Time is a map and we build upon it with our dreams and decisions. Every thing we do, and every action we engage in has an effect upon ourselves and on the world around us.
The abstract expressionist painter Robert Motherwell wrote that a painting is the result of thousands of decisions. If you have ever been involved with the creative process (and who hasn’t) you’ll understand what he meant.
We each do the same thing with our lives, make decision after decision, choice after choice… you can not avoid that responsibility. Even if we delude ourselves into thinking someone else has control over my life, I still have the responsibility for how I react and the decisions I make based on other peoples choices that affect me.
In hockey it works like this; the referee might let a little infraction slide, but if a player takes matters into his own hands and retaliates, most likely he’ll end up in the penalty box. I think most parents will understand the social management wisdom on the part of the referees.
In this world people will offend you, will cut you off on the road, will cut in line, smile to your face and then stab you in the back, cheat on you, lie to you, steal from you and worse… why, because we’re all becoming human beings, and in this world you will have suffering. That’s not my original thought – every great religion will point that out and you don’t have to live long to experience the truth of the matter…
But that is not the end of it – you have choices, and you have dreams.
Dreaming The Future
I bet that if you looked around you right now you’d be hard pressed to find something that didn’t start as a dream, notion or inspiration of some person. Even the plants around you were placed there by someone… and that’s the way it is in a world that has been made in our image.
When I was very young, back in the late 1960’s and early 70’s I used to dream about computer devices that look like our laptops do today, and I used to fantasize about having devices that are just like our camcorders now – I would spend afternoons daydreaming about what I could do with cool stuff like that…
I doubt that I was the only kid at the time who had those daydreams about the gadgets we have today… I’m sure there were others who had them also, but were better equipped or positioned for the task to build those dreams. As for me, I just waited for them to be built so I could use them now.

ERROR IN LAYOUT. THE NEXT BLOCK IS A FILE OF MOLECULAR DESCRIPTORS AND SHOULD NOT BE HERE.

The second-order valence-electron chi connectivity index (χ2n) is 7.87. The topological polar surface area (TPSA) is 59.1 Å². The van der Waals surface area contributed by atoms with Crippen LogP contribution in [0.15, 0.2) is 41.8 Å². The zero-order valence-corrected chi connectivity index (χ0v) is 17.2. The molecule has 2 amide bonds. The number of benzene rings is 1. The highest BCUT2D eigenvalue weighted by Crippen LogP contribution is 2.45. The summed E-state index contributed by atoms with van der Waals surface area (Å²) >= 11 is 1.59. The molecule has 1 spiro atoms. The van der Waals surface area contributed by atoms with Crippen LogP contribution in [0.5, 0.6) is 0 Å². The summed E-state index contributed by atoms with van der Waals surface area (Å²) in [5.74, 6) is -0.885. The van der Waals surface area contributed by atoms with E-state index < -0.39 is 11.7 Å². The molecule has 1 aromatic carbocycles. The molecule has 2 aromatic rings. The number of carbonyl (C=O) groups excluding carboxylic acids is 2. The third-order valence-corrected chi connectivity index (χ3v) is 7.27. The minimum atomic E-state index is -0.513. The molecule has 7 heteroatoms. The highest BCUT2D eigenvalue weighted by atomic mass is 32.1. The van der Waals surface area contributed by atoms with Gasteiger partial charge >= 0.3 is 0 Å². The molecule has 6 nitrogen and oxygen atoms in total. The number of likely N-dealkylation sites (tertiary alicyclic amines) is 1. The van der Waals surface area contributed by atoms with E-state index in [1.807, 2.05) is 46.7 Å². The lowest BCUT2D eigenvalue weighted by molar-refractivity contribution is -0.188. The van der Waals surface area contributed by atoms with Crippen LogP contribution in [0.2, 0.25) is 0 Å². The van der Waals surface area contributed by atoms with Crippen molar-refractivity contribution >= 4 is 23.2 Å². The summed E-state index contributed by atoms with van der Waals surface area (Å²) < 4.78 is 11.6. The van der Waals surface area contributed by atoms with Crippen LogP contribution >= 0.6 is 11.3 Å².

Ideas and dreams can take a generation or two to materialize, but if it’s a strong dream it will happen. What could be more evident of this truth than what we have seen in our own times and the dream of Martin Luther King, Jr?
To make an immaterial thing like a dream into a material reality requires one of the most amazing building materials known to mankind – words.
A word is like an atom – in it’s nucleus is the core formed by the tensions of pure idea and sound – while around it flies emotionally charged energy. In the hot, dense fields of mental energy we call dreams and ideas, these atoms get bound together into thought molecules, and then groups of molecules into structures that start to create a new material existence in the physical world around us.
And where does this amazing and mysterious form of alchemy take place? In songs, poems, stories, plays and books.
Built By Words
I grew up in a home that was basically decorated in wall-to-wall bookshelves. My parents could not pass up a library book sale, and a good Saturday afternoon could be spent digging through the interesting treasure trove of words and pictures they brought home by the box load. I read quickly and had excellent comprehension. By the end of third grade I had already finished C.S. Lewis’ Narnia Series and was working my way through Tolkien’s The Lord of The Ring Trilogy.
My mom had a great reading voice and many evenings were spent listening to her read, begging her (along with my brothers and sisters) to read “just one more chapter.”
One of her favorite tricks to get me into a book she thought I’d like was by reading the first chapter – only. If I wanted to know more I’d have to read the rest myself. She was so smart…
She also had a way of using books like idea-time-bombs… She’d give me some book years before I needed it, but at the right moment it would be at my fingertips, ready to provide the information I needed at that moment – really amazing stuff sometimes.
When she died a few years back I became the owner and caretaker for the two books she wrote, Commentaries on the Gospels of Matthew and Mark, which are some of my most precious possession.